THE SECURITY DEPOSIT CLAIM AND WHAT THE RESIDENT OWES
One of the most common areas of confusion regarding security deposits is knowing what to put on the Notice of Intention to Impose Claim on Security Deposit, hereinafter called the “Notice”, the form which according to FS 83.49 must be sent out to the resident within 30 days of the resident vacating the premises. We find managers do their best to figure out what the resident owes, either due to breaking the lease or simply leaving at the end of the lease with damages to the premise or otherwise owing the manager money. The problem is that this form only is dealing with the security deposit, or in some cases, advance rent that the manager is holding. This is not a “final bill” to the resident or the total amount a resident will possibly eventually owe. This common misconception causes managers to frequently fill out the Notice incorrectly.
What Amounts Are Put on the “Notice?”
A security deposit is the amount the resident owes to cover damages to the premises, monies owed to the manager under the terms of the lease and for full and faithful performance of the lease terms.
1. The resident breaks the lease by vacating
If the resident simply “skips” out of the lease, the manager can charge the resident rent that is owed at the time the resident skips out. The manager cannot accelerate the rent. Acceleration occurs when the resident is immediately charged for all the remaining rent owed under the terms of the lease. While the lease may provide for this, and it seems logical, acceleration is not a specific collection right granted to managers under Florida default remedies. A “skipping” resident owes rent due at the time of the skip, damages to the premises which exceed ordinary wear and tear, and any other amount legally chargeable to the resident under the lease terms. If a resident paid rent for June and skipped out June 20, it would seem that the resident would owe no rent, and that no rent could be placed upon the Notice. This is certainly not the intent of the statute, and since the manager has 30 days to send out the Notice, by July 1, the resident will owe another month’s rent which can and should be put on the Notice. You do not want to be returning the full security deposit if the resident skips out on the lease, as he will owe you rent. As you can see though, if the unit stays vacant, the resident will owe you more rent, presumably until the earlier of the end of the lease or until the unit is re-rented. How can you put this on the Notice? You can’t, and you don’t need to. The notice is only dealing with the SECURITY DEPOSIT and ADVANCE RENT funds!!!!
2. The resident is evicted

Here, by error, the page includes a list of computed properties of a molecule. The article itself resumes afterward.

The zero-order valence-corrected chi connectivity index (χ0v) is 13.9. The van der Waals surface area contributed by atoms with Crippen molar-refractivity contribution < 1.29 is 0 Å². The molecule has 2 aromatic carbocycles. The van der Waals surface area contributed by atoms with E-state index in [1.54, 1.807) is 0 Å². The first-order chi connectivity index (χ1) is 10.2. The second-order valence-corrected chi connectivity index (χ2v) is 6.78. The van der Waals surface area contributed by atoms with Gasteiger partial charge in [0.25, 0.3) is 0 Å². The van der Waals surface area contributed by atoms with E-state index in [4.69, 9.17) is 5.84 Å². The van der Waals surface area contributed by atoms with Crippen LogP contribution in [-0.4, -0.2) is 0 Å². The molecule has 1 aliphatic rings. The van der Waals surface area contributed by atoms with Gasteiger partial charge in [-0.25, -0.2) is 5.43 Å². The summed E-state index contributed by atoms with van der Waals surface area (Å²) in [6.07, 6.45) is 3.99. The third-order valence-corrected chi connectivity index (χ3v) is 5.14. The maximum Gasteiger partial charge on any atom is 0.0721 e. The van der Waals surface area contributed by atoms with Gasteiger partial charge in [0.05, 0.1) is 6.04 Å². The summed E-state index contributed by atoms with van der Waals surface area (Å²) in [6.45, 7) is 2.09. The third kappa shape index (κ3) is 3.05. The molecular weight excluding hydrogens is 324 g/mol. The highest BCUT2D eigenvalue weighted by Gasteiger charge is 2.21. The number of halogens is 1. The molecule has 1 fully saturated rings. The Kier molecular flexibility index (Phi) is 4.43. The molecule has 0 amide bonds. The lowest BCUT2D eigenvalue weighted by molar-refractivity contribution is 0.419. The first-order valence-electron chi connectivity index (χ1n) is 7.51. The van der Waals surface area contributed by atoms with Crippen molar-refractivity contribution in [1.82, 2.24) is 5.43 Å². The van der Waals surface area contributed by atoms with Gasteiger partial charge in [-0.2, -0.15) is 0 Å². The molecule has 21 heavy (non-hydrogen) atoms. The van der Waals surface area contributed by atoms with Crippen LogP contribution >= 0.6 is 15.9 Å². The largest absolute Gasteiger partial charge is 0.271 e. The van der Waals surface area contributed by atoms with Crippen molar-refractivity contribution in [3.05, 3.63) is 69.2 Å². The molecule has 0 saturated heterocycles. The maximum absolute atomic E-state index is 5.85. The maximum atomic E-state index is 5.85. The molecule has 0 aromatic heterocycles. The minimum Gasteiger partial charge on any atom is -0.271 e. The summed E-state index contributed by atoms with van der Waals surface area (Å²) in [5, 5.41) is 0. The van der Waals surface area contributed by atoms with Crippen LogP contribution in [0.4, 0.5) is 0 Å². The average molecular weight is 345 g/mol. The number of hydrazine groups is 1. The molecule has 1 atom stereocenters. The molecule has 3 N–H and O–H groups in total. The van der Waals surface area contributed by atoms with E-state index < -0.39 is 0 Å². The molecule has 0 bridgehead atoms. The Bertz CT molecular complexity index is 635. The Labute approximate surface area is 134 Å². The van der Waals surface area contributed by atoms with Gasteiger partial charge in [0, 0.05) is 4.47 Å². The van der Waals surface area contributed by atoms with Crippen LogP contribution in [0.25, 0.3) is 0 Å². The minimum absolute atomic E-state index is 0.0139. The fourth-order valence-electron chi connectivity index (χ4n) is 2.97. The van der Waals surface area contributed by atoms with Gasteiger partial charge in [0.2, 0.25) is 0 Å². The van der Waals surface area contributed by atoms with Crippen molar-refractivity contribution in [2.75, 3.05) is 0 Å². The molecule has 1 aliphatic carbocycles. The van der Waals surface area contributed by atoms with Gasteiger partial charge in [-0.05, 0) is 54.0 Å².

If your resident is evicted, you will be charging them everything in paragraph 1 above, plus your attorney’s fees and court costs, if your lease states that you are entitled to these sums
3. The resident vacates at the end of the lease
If your resident vacates as planned at the end of the lease owing no rent, you will not be charging the resident any rent on the notice, just damages that exceed ordinary wear and tear, and any other sums due under the terms of the lease.
Sums Owed That Exceed the Security Deposits
Often a resident will owe significant sums that exceed the security deposit, or after you send the Notice, you discover at a later time some further damage that was not caught or actually hidden from the manager. If you already claimed the entire deposit, this is not relevant to the prior Notice. While you do want to list on the Notice everything possible that is owed by the resident within the 30 days window you have to send the Notice, if there are other amounts that the resident owes you as time goes on, these amounts will still be owed to you by the resident.
The Danger of the “Notice”
As many managers incorrectly think that the amount on the Notice is the end all total amount owed, the resident also may think this. If a manager were to later sue a resident for accrued rent or later discovered damage, the resident could conceivably convince a judge that since it was not on the Notice, it is not owed. This common misconception can be cleared up by placing the following wording on the bottom of the Notice. This wording, though not required by Florida law, is a reminder to the resident and to the manager that the amounts you have listed on the Notice may not be the actual total amount that the resident will owe you.
This Notice Of Intention to Impose Claim on Security Deposit does not waive or limit any of manager's rights to damages or amounts due which may exceed security deposit or amounts listed on this form.
- The Curable Noncompliance Examined PART 1
- THE CURABLE NONCOMPLIANCE EXAMINED PART 2
- THE WRIT OF POSSESSION – WHAT IT IS
- THE WRIT OF POSSESSION AND THE FULL UNIT
- WORK ORDER COMPANY POLICY AND THE LAW